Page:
May 23, 2012

UnCensered: Requiem for a Quarterback

by Joel Censer | LaxMagazine.com

Steele Stanwick may not have gotten a storybook ending to his Virginia career, but he certainly left his mark in four years in Charlottesville.
© Matt Riley

In lacrosse, you only get four years at the top.

No disrespect to Major League Lacrosse or the National Lacrosse League, but the truth is that the college game remains the unquestioned pinnacle of our sport. It's just the way lacrosse is. Not every college stud continues to play in the pro leagues and the stakes certainly aren't as high. If Johns Hopkins star Paul Rabil hadn't held all of Boston hostage during a split-dodging assault over the 2008 championship weekend, he wouldn't be all over TV now, jumping over wooden steps to Dubstep.

So on Sunday when the final whistle blew and Notre Dame had dispatched reigning champion Virginia 12-10 in the NCAA quarterfinals, it seemed appropriate for someone to march down to the bowels of PPL Park in Chester, Pa., and say a quick eulogy for Steele Stanwick's career, although erudite UVA coach Dom Starsia did much of the legwork in the press conference.

Was this really fair? Was the game's preeminent feeder – and a top five offensive player of the ESPNU era – done grinding teams into oblivion in a Virginia jersey? Was one of the nicest guys in the sport – humble, polite and as the Washington Times' Patrick Stevens recounted, willing to sign autographs until his hand cracked – not going to be on our game's biggest stage at Foxborough next weekend?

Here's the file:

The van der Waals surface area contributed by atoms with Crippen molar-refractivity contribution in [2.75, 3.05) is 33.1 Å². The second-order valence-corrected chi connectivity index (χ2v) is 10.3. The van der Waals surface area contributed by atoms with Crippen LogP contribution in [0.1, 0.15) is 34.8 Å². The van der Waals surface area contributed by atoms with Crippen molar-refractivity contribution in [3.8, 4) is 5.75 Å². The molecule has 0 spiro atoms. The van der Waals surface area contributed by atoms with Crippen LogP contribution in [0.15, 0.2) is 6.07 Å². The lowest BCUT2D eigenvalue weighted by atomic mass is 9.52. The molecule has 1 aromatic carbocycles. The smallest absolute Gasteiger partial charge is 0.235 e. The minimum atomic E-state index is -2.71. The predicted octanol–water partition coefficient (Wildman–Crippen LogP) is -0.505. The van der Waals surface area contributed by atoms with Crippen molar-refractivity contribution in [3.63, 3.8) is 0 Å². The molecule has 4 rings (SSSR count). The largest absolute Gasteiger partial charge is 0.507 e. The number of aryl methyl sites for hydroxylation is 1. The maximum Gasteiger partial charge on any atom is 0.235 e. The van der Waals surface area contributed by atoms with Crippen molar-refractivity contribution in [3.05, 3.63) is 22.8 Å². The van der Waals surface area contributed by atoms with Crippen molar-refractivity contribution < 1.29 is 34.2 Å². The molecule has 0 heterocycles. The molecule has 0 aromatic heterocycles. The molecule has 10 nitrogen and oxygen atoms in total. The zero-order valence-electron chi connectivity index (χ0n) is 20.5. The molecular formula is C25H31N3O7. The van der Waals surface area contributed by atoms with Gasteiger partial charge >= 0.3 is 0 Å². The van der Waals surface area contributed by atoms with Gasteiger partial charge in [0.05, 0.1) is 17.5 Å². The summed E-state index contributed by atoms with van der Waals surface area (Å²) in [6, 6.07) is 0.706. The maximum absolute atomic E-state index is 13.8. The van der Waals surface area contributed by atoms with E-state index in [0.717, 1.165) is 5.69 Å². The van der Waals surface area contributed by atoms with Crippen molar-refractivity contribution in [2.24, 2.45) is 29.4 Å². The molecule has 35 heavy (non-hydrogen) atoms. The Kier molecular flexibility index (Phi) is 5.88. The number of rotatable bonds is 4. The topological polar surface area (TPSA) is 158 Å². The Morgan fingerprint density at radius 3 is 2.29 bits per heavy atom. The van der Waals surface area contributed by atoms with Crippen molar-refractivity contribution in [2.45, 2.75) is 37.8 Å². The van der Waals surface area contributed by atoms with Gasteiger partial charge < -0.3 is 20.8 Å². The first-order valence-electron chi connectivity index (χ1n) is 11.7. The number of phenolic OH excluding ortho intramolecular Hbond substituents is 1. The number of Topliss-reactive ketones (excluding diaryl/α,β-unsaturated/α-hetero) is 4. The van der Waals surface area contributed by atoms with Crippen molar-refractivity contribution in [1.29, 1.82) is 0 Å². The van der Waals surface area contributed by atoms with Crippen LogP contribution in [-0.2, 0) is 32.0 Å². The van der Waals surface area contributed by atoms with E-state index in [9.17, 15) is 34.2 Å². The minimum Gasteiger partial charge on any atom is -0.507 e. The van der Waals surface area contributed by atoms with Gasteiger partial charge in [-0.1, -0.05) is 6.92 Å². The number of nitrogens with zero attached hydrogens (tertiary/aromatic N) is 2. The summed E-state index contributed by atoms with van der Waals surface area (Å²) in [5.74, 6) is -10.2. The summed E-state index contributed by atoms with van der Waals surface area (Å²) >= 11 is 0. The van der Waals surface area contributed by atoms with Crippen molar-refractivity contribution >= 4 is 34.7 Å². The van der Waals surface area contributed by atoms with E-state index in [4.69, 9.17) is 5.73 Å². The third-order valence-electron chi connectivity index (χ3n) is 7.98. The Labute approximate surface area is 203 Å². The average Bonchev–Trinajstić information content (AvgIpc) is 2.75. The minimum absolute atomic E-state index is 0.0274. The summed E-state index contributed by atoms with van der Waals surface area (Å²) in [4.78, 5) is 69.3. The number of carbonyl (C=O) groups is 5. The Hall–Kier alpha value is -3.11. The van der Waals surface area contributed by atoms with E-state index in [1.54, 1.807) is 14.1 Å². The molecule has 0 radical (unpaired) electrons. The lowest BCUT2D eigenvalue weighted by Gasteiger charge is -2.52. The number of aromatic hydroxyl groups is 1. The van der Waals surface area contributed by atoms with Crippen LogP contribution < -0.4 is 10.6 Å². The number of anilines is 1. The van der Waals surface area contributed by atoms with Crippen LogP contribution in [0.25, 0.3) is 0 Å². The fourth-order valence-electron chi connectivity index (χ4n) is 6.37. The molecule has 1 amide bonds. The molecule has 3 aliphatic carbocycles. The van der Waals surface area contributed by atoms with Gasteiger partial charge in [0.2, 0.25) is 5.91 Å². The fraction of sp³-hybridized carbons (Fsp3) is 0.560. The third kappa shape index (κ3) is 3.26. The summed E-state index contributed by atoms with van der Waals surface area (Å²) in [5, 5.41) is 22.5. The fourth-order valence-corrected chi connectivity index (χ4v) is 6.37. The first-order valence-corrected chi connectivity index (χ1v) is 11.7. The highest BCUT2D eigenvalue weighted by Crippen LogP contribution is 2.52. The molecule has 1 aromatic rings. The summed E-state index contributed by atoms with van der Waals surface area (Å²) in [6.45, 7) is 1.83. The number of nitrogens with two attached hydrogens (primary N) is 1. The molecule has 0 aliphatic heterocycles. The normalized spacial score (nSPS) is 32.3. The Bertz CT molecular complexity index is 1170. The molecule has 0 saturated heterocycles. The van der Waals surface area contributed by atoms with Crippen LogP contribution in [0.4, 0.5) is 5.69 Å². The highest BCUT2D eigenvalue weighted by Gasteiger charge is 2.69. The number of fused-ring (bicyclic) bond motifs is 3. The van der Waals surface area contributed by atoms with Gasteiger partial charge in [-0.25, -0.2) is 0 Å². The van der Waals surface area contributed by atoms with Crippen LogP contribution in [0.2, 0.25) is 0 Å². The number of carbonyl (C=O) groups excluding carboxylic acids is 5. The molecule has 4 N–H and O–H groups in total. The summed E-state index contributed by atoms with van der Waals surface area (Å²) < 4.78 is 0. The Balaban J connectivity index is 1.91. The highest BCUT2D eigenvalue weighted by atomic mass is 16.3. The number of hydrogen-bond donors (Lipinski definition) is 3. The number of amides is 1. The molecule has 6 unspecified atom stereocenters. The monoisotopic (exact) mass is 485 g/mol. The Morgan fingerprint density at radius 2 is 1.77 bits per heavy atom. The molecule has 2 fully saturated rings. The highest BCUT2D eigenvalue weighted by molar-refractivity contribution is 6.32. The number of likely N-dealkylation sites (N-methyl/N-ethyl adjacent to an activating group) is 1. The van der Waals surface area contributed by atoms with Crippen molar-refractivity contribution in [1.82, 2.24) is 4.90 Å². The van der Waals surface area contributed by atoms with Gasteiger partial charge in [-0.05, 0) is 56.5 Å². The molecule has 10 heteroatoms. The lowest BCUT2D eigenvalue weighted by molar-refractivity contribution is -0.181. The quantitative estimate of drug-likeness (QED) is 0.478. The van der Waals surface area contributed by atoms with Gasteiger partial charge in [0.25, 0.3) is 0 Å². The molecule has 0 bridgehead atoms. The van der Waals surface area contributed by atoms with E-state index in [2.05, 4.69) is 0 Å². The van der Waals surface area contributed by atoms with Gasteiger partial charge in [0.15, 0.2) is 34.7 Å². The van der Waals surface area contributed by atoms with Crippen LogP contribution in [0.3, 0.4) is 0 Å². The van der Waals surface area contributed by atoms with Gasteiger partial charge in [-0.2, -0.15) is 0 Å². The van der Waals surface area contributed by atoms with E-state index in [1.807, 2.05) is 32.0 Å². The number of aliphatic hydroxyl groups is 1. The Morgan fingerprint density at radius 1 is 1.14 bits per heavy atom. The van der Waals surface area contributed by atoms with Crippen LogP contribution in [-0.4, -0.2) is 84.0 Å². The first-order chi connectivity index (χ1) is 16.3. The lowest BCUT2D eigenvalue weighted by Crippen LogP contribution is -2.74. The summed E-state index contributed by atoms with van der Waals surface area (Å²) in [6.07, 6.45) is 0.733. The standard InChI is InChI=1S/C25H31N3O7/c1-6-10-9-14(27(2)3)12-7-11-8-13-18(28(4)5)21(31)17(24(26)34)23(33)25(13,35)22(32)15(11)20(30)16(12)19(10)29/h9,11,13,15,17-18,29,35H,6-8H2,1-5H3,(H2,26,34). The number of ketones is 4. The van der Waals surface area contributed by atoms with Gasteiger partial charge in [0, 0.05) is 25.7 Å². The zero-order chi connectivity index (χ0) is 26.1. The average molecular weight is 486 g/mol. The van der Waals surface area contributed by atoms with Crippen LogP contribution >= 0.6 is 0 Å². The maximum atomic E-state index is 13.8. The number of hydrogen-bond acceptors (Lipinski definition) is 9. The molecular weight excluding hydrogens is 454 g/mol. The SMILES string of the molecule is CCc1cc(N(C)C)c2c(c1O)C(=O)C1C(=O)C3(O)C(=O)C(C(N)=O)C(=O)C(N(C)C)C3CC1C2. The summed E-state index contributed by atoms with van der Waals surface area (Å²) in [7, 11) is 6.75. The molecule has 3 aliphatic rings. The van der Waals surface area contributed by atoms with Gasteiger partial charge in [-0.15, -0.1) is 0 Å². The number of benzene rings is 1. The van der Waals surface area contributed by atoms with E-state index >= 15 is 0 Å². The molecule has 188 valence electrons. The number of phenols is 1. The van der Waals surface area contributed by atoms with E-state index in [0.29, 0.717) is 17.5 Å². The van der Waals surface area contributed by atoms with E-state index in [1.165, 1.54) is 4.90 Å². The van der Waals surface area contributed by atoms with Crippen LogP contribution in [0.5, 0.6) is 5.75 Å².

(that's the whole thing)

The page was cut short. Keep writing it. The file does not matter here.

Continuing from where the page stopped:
Of course, becoming emotionally invested in Steele Stanwick's career has been pretty easy. The nation's number one prep recruit arrived on Virginia's campus around the same time ESPNU began televising nearly every ACC game. A couple of high profile events – Yeardley Love's murder and the Bratton brothers' dismissal, specifically – shone the light on Charlottesville even brighter.

People forget, but Stanwick's UVA tenure started not behind the goal, but as a freshman on the left side where he was skilled and smart enough to play out of position while still fitting in seamlessly with stalwarts Danny Glading and Garrett Billings. As a sophomore, the Baltimore native took over the quarterbacking role, trying to play tempo-setter for Shamel Bratton and a whole host of "shoot first, ask questions later" midfielders.